Ironing is a long-lost art

I like to iron. I like how the task takes all the creases and lumps and bumps and makes them smooth—a metaphor for life.
I like the bursts of steam—the warmth and the pssst; a bit of music to my ears.
Men used hankies when I was a kid, big square white ones, and it was my job to press my dad’s hankies; to make them perfectly flat, the corners lined up evenly. And if there was embroidery on the hankie, such as an initial or some emblem, that embroidery was to end up in the bottom right-hand corner (the rules very precise).
My mother had hankies, too; small ones, delicate ones. But she was on board for the disposable paper facial tissue, probably to reduce the laundry load considering her allergies to just about everything kept a “Kleenex” in her hand almost constantly.
I practised on tea towels and pillowcases before I graduated to hankies. I stood on an apple crate to iron when I wasn’t tall enough and it took me a long time to be tall enough for just about everything.
When my Grandma Sutherland came to visit, she took over the role of Chief Cook and Bottle-washer—and that included the ironing. So I was demoted.
I must confess her ironing skills far out-matched my own. Her edges were crisp and perfectly lined up, the folds even and symmetrical, and she seemed almost trance-like when she ironed.
I suppose she was remembering and pondering and wondering and solving, and maybe, every now and then, she was regretting.
When I graduated from hankies and pillowcases to my dad’s shirts, my mother called out the mandatory steps while she marked papers on the dining room table. Collar first. Both sides. Back yoke. Mind the pleat. Cuffs. Sleeves. And so on.
She never looked up. Never assessed the damage or the getting-it-right.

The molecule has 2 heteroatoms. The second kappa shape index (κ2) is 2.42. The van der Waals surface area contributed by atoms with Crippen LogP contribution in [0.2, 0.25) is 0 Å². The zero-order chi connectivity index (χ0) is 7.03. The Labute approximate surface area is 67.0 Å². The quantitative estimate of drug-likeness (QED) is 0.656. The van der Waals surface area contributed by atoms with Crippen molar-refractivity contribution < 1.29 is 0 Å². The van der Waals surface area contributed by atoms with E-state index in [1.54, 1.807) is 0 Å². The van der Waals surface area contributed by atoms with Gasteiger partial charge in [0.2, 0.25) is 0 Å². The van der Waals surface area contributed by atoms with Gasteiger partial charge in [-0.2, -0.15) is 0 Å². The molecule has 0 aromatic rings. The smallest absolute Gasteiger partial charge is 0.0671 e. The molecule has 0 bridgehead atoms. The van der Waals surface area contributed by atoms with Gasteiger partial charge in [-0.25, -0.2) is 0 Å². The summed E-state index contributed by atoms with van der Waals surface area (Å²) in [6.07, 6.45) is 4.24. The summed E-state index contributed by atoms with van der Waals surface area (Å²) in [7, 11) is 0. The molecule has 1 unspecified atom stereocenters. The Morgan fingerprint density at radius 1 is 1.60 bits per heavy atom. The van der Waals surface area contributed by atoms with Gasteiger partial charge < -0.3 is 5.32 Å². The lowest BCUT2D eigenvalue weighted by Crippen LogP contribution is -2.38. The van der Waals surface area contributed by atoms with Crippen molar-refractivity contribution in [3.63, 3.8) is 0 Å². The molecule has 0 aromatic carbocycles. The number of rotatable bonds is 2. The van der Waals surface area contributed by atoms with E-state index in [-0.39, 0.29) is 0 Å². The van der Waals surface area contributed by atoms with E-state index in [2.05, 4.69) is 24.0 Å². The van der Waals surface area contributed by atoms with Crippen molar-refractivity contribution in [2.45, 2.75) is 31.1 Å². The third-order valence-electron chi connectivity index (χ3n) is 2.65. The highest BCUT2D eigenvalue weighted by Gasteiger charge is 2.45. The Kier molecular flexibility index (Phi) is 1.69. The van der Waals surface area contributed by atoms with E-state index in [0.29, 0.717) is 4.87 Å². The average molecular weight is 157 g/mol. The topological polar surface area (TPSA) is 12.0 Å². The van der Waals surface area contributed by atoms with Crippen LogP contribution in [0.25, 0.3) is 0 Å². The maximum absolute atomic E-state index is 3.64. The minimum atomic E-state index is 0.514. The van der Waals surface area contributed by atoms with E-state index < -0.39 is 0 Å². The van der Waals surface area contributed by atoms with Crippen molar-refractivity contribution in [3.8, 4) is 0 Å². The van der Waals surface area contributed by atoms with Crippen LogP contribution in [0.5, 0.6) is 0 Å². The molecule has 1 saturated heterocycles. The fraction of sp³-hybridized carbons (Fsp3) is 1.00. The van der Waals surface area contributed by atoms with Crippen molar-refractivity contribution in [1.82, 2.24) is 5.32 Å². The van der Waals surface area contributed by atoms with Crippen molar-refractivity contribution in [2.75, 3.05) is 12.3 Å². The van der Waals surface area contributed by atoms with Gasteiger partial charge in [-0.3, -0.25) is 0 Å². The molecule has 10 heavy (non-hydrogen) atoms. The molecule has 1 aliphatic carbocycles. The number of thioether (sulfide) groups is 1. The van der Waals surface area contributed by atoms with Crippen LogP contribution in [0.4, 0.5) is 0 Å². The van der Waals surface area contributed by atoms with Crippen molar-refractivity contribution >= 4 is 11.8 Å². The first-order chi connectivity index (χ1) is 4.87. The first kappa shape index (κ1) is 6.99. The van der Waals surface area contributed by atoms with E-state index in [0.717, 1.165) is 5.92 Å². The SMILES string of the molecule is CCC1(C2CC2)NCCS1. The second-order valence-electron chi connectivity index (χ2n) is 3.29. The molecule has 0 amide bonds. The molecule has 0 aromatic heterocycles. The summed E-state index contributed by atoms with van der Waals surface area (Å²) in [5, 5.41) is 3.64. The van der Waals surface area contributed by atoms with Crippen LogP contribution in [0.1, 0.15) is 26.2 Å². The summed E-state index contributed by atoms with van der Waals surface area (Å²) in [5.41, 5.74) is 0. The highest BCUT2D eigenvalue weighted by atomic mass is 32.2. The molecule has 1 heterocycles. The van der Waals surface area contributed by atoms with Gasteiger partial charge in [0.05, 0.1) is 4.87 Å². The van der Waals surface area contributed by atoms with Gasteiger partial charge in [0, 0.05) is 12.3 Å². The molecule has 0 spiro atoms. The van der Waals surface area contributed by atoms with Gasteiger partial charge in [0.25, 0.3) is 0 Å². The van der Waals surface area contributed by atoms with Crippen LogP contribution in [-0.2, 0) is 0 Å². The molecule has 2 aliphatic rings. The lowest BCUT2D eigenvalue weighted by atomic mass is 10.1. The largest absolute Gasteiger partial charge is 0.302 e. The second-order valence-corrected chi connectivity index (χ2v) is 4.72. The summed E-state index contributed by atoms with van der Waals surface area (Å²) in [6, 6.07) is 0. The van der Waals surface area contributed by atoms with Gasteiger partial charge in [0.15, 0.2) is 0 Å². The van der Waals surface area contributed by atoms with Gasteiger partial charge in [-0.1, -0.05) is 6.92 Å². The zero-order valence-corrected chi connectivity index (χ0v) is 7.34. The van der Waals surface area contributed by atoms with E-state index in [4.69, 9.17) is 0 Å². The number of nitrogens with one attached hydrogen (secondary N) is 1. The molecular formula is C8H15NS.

Hang it up. Top button done up. Give it a shake. Most recently-ironed shirts in behind the others.
White shirt for Monday. Always white. Colours later in the week.
Then along came Permapress and the need to iron began to fade and has become, in my estimation, a lost art—something of value has been replaced. I seldom iron now; seldom take the time to hone my skill.
Thanks to Don Johnson and the ’80s, most of us feel justified in wearing wrinkled clothing and we even forego the socks on occasion. But when I see someone sporting a perfectly-pressed piece of clothing, I’m tempted to applaud him or her and ask for his or her autograph.
My childhood home had an ironing basket; positioned strategically beside the ironing board that very seldom was collapsed and put away. This ironing basket sometimes became an ironing bed—the overflow literally flowing out of the basket and over the spare room bed.
We never owned a dryer, not until I had grown up and left home, so clothes hung from a wooden “clothes horse” when the weather didn’t allow for drying on the clothesline.
Finding clothes to wear became a bit of a mining operation—a digging through the piles for the just the right top and pants. Ironing became hurried and less rigid; fewer rules were followed.
I liked when time allowed for a slow-down; a catching up on the ironing and making everything smooth.
There is so little in life that we can control, that we can wield our power over, but ironing seems one of those things that makes sense; the pausing, the lingering over something as simple as pressing clothes flat and smooth.
It really is therapeutic and don’t we all need a bit of therapy, especially now when we are bombarded instantly and constantly with the chaos of the world.
I think I shall put my pen down and do a bit of ironing—and see how life looks when I’m done.